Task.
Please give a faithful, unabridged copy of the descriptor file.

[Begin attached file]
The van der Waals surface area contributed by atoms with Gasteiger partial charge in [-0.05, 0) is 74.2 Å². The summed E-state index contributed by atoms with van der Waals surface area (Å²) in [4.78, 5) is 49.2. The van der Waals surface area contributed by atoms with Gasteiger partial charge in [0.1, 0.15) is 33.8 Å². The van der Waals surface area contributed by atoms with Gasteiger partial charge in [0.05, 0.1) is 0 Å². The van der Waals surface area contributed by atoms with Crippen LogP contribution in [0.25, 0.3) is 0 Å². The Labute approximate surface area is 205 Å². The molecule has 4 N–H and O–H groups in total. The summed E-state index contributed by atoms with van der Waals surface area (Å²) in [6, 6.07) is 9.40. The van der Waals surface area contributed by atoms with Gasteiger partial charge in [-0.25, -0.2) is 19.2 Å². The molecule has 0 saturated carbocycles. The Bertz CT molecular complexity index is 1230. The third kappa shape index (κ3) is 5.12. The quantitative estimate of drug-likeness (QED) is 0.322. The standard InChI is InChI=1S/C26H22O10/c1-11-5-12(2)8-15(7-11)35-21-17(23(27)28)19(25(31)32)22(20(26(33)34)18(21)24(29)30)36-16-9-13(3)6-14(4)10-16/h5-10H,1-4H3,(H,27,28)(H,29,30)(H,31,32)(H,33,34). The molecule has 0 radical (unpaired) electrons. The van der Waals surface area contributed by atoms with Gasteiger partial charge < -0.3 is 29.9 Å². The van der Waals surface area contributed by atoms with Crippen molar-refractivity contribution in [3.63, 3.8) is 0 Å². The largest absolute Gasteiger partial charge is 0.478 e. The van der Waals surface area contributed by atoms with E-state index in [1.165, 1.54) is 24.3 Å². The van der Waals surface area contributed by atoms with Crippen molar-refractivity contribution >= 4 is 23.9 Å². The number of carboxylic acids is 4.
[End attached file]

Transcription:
The van der Waals surface area contributed by atoms with Gasteiger partial charge in [-0.05, 0) is 74.2 Å². The summed E-state index contributed by atoms with van der Waals surface area (Å²) in [4.78, 5) is 49.2. The van der Waals surface area contributed by atoms with Gasteiger partial charge in [0.1, 0.15) is 33.8 Å². The van der Waals surface area contributed by atoms with Gasteiger partial charge in [0.05, 0.1) is 0 Å². The van der Waals surface area contributed by atoms with Crippen LogP contribution in [0.25, 0.3) is 0 Å². The Labute approximate surface area is 205 Å². The molecule has 4 N–H and O–H groups in total. The summed E-state index contributed by atoms with van der Waals surface area (Å²) in [6, 6.07) is 9.40. The van der Waals surface area contributed by atoms with Gasteiger partial charge in [-0.25, -0.2) is 19.2 Å². The molecule has 0 saturated carbocycles. The Bertz CT molecular complexity index is 1230. The third kappa shape index (κ3) is 5.12. The quantitative estimate of drug-likeness (QED) is 0.322. The standard InChI is InChI=1S/C26H22O10/c1-11-5-12(2)8-15(7-11)35-21-17(23(27)28)19(25(31)32)22(20(26(33)34)18(21)24(29)30)36-16-9-13(3)6-14(4)10-16/h5-10H,1-4H3,(H,27,28)(H,29,30)(H,31,32)(H,33,34). The molecule has 0 radical (unpaired) electrons. The van der Waals surface area contributed by atoms with Gasteiger partial charge < -0.3 is 29.9 Å². The van der Waals surface area contributed by atoms with Crippen molar-refractivity contribution in [3.63, 3.8) is 0 Å². The largest absolute Gasteiger partial charge is 0.478 e. The van der Waals surface area contributed by atoms with E-state index in [1.165, 1.54) is 24.3 Å². The van der Waals surface area contributed by atoms with Crippen molar-refractivity contribution >= 4 is 23.9 Å². The number of carboxylic acids is 4.